It’s going to come back and hurt US

Business Standard | MSN News | 15/08/2010

“This could be the beginning of a trade war. It’s going to come back and hurt the US in so many ways, both short term and long term,” warns Sanjay Puri, president of the Washington-based lobby group USINPAC. But politicians in the US are scrambling for votes from American voters, not from Indian companies. With the US House of Representatives passing a $600-million border security bill on Tuesday that was virtually identical to the one passed by the Senate last Thursday, the stiff increases in visa filing fees — by $2,000 or $2,250 for H1B and L1 applications — took another step towards becoming law.The legislation proposes to raise H1B and L1 visa fees for companies that employ more than 50 workers in the US if more than 50 per cent of those employees are H1B or L1 visa holders. The revenue generated from this increase will pay for additional border security measures, including salaries, equipment and technology.

For procedural reasons, the House sent the bill back to the Senate, which will have to pass it again. The Senate is already on its summer recess, and it’s not clear whether it will pass the bill when it reconvenes next month or if it will interrupt its recess to pass the bill, as the House did. Once it clears the Senate again, it will have to be signed by President Barack Obama into law. That seems inevitable, according to immigration lawyer Deborah Notkin, of the New York firm, Barst, Mukamal & Kleiner, and a recent past president of the American Immigration Lawyers Association. “I think it’s likely to pass, and I cannot imagine the President vetoing this bill,” says Notkin, pointing to the political risk in opposing the bill.

The mid-term Congressional and state-level elections are due in November, and no politician would want to be seen opposing a border security measure at a time when illegal immigration, mostly along its border with Mexico, has emerged as a politically explosive issue in the US. And with the country facing a 9.5 per cent unemployment rate and a weak economic recovery that’s already slowing, there’s little political risk in supporting a provision that ostensibly punishes employers who are giving work to those who are not US citizens. “That’s the danger of these tack-ons,” explains Notkin, adding provisions that would never pass as a stand-alone bill are sometimes tacked on to bills hard to oppose. That would explain the lack of any opposition to the bill either in the House or the Senate, even from members of the India Caucus in both chambers. There’s also confusion about some aspects of the bill. Notkin says it’s not clear if the 50 per cent upper limit for H1B and L1 hires applies to each category separately or a combination of both. She adds that very few employers would be affected, but believes Indian companies will bear a “big percentage” of the impact. Indian industry has slammed the bill. “It’s completely against free trade,” says Kiran Pasricha, Deputy Director General of CII, based in Arlington, Virginia. The group is also incensed by Senator Chuck Schumer of New York, one of the bill’s authors, singling out Indian companies for blame and referring to Infosys as a “chop shop” during his speech on the Senate floor. “The objection to Indian companies is absolutely shortsighted. They have contributed so much to the US economy and always played by the rule book, and to be called names is completely uncalled for,” says Pasricha.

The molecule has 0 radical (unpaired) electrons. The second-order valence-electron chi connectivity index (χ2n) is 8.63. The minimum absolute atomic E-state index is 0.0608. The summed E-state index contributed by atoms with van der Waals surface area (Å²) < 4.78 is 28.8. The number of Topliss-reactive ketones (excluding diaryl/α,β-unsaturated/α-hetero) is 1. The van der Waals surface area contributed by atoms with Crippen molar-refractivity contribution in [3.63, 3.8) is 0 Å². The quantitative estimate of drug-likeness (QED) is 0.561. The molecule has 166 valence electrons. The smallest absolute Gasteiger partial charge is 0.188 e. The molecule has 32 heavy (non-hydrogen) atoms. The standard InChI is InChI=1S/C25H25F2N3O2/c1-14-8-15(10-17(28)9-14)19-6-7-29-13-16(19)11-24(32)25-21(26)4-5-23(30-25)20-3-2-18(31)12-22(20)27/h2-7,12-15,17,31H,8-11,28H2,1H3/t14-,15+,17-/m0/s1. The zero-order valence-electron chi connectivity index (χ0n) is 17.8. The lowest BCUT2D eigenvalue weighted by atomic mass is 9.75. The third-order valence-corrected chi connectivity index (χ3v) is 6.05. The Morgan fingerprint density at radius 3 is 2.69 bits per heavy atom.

While the visa fee hike has certainly antagonised Indian companies, many of which are actually generating much-needed jobs in the US, it’s not even clear if the provision will serve its stated purpose of generating revenue. For one, demand for H1B visas has been falling over the last couple of years. The annual quotas would typically be filled within hours of being opened, but this year’s quota, opened in April, is nowhere close to being filled, with fewer than 30,000 regular petitions filed so far as against the annual ceiling of 65,000. Observers believe the fee increase will backfire. “Companies will pass on their costs to clients or simply take the work offshore,” says Puri. That would mean the additional cost of the visa filing would eventually be borne indirectly by the American consumer, or that taxes and other revenue generated by visa holders in the US will decline.

Notkin adds any revenue raised would be a “drop in the bucket” of the budget for border security, and that it would be tough to monitor the use of the funds precisely. She points out there’s already a $1,500-fee paid by H1B applicants, which is meant to be used for training US workers, but says, “I’m yet to see a training program where these funds have been used”. While the border security bill, complete with the visa fee hike provision, is well on its way to becoming a law at least until 2014, groups like USINPAC are still trying to lobby against it. Puri says they have requested meetings with Sen. Schumer, as well as other Democratic leaders like Senate Majority Leader Harry Reid and Sen. Dick Durbin of Illinois. But their efforts are unlikely to generate much sympathy from either the Democrats or Republicans, at least until the elections are over.


One comment

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